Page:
[Taxacom] Biogeographical reasoning

Bob Mesibov mesibov at southcom.com.au
Wed Dec 27 16:00:09 CST 2006

Karl and Ken,

You're absolutely right that we should only investigate what we can imagine 
today. OK, let's imagine a few possibilities for Nothofagus sp. A (NA), 
which is currently found in New Zealand (NZ):

1. NA has always been in NZ.
1a. NA evolved in NZ within a lineage which has always been in NZ. 
1b. NA evolved in NZ within a lineage which dispersed to NZ from somewhere 
else. (dispersal)

2. NA dispersed to NZ from somewhere else.
2a. NA evolved somewhere else within a lineage was never in NZ. (dispersal)
2b. NA evolved somewhere else within a lineage which at one time was in NZ, 
but became extinct there. (vicariance/dispersal)
2b. NA evolved in NZ (see possibilities 1a and 1b), became extinct there,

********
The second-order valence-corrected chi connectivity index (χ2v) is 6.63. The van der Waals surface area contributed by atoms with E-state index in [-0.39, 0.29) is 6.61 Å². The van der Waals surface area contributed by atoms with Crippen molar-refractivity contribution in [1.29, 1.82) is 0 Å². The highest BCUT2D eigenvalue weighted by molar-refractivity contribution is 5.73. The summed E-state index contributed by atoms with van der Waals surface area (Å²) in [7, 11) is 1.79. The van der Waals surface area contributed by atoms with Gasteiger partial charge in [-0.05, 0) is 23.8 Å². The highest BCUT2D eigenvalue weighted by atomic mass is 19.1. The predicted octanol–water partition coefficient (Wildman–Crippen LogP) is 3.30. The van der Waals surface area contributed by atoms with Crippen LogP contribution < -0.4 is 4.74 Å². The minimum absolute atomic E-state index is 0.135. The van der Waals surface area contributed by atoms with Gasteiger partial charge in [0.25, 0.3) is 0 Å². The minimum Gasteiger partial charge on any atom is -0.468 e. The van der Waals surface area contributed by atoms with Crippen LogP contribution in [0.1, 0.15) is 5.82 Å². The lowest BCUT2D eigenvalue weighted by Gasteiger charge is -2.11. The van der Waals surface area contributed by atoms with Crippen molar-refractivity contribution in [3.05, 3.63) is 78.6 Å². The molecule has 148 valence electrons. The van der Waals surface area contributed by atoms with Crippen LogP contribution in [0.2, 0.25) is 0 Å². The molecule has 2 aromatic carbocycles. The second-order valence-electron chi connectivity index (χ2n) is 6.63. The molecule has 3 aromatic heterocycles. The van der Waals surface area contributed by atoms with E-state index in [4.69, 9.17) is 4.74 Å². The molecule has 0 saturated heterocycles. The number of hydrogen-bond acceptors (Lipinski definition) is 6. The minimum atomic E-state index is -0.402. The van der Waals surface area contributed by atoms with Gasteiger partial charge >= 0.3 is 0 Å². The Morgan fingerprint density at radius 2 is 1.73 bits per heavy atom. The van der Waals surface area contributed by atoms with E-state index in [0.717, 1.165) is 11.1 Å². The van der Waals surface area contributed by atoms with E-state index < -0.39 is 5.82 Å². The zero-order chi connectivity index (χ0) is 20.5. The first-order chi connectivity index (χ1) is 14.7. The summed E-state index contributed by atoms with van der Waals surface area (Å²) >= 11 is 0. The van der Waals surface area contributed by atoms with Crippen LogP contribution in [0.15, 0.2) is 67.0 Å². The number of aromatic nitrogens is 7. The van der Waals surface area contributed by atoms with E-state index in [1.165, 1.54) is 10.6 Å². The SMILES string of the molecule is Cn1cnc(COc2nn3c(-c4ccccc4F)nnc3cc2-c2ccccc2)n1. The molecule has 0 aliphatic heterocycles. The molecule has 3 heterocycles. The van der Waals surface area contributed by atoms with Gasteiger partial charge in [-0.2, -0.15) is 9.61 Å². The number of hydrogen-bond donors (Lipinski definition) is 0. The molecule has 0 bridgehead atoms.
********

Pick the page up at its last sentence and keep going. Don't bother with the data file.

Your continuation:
and re-established in NZ from somewhere else. (vicariance/dispersal)

Note that this enumeration of possibilities assumes that Nothofagus is a 
strictly "cladistic" taxon. If genetic exchange happens in Nothofagus as it 
does in Quercus and Eucalyptus, then NA can have multiple geographical 

It's also assumed above that NZ is a single, isolated landmass. If it's a 
composite landmass and one or more of its components was carrying Nothofagus 
when the terranes docked, then it's not clear to me that 1a and 1b have any 
real meaning.

Sigh. If historical biogeography was a simple empirical science then it 
wouldn't be the godawful mess it is today.
Dr Robert Mesibov
Honorary Research Associate, Queen Victoria Museum and Art Gallery
and School of Zoology, University of Tasmania
Home contact: PO Box 101, Penguin, Tasmania, Australia 7316
(03) 64371195; 61 3 64371195

Australian Millipedes Checklist
Tasmanian Multipedes
Spatial data basics for Tasmania

More information about the Taxacom mailing list